New road safety plans aim to cut number of deaths in half by 2030

The new road safety strategy will explore the potential of establishing an online portal to allow road users to upload footage of road traffic offences to assist prosecutions.
New road safety plans aim to cut number of deaths in half by 2030

Muireann Duffy

The Government's new ten-year road safety strategy has been unveiled with the key aim being to reduce road deaths and serious injuries by 50 per cent by 2030.

The Road Safety Strategy 2021-2030 hopes to reduce deaths annually from 144 to below 72, and cut serious injuries to less than 630 from 1,259.

The Phase 1 Action Plan (2021-2024) includes 50 actions which are thought will have a "direct impact on the reduction of deaths and serious injuries on Irish roads".

Among these actions are:

  • Explore the potential of an online portal for road users to upload footage of road traffic offences.
  • Review penalties for road traffic offences, such as speeding, mobile phone use and failure to wear seatbelts.
  • Expand speed management measures using periodic speed limits at schools, vehicle activated signs and average speed cameras.
  • Review the mobile safety camera system to maximise its effectiveness.
  • Establish a working group to review the framework for setting speed limits.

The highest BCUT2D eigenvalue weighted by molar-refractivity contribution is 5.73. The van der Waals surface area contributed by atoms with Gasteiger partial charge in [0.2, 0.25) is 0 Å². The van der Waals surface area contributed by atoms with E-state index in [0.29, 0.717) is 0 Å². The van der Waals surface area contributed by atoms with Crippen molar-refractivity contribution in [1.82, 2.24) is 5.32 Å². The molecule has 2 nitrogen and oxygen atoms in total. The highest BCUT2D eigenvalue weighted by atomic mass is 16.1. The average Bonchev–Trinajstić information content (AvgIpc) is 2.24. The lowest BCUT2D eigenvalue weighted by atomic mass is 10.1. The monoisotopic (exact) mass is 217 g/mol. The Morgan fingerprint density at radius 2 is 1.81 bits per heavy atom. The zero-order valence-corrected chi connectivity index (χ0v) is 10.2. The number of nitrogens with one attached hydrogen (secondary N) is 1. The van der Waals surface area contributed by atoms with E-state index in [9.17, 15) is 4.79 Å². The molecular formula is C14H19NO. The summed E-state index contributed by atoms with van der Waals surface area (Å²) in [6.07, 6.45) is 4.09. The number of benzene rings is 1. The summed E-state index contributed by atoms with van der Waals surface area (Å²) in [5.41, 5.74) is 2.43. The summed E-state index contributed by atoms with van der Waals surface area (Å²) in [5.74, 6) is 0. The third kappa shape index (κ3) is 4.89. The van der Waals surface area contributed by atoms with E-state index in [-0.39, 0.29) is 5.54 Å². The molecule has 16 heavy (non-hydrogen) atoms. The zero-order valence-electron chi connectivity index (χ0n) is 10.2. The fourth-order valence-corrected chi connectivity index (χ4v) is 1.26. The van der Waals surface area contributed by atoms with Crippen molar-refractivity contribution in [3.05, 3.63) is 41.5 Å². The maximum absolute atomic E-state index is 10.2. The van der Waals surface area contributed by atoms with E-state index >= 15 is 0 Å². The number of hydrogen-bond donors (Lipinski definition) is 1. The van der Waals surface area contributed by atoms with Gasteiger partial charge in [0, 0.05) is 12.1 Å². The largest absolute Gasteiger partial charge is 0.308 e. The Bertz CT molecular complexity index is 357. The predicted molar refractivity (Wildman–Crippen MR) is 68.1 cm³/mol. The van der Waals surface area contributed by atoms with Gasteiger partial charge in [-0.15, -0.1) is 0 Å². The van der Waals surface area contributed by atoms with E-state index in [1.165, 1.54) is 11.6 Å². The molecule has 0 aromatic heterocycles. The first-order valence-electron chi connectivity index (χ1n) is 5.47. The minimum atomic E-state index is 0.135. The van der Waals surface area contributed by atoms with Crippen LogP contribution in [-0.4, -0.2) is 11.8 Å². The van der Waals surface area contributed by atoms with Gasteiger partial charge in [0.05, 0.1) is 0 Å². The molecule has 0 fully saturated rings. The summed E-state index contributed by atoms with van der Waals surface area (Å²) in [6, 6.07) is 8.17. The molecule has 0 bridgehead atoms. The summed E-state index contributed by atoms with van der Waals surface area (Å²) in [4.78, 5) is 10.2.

The inclusion of a potential online portal for the uploading of footage is a notable inclusion, which the Department of Transport said "could assist in prosecution" for road traffic offences.

The plan also states 1,000km of segregated walking and cycling facilities will be constructed, or being construction, around the country by 2025.

Ongoing efforts to clamp down on learner permit holders driving unaccompanied will also be heightened in addition to aims to reduce the number of people holding a third or subsequent learners permit. The plan hopes to reduce this cohort from 24.6 per cent to 10 per cent by 2024 to tackle the volume of people who continually renew their learners permit rather than taking the drivers test.

The strategy is part of 'Vision Zero' which seeks to eliminate all road deaths in Ireland by 2050 and replaces the 2011-2020 strategy which saw the State reach the lowest number of annual road deaths since records began, resulting in Ireland having the second lowest rate of road deaths in the EU in 2019.

The three-phase plan, the subsequent phases of which will run 2025-2027 and 2028-2030, has a projected investment of €3.8 billion for its first stage.

More in this section

Sponsored Content

Add Echolive.ie to your home screen - easy access to Cork news, views, sport and more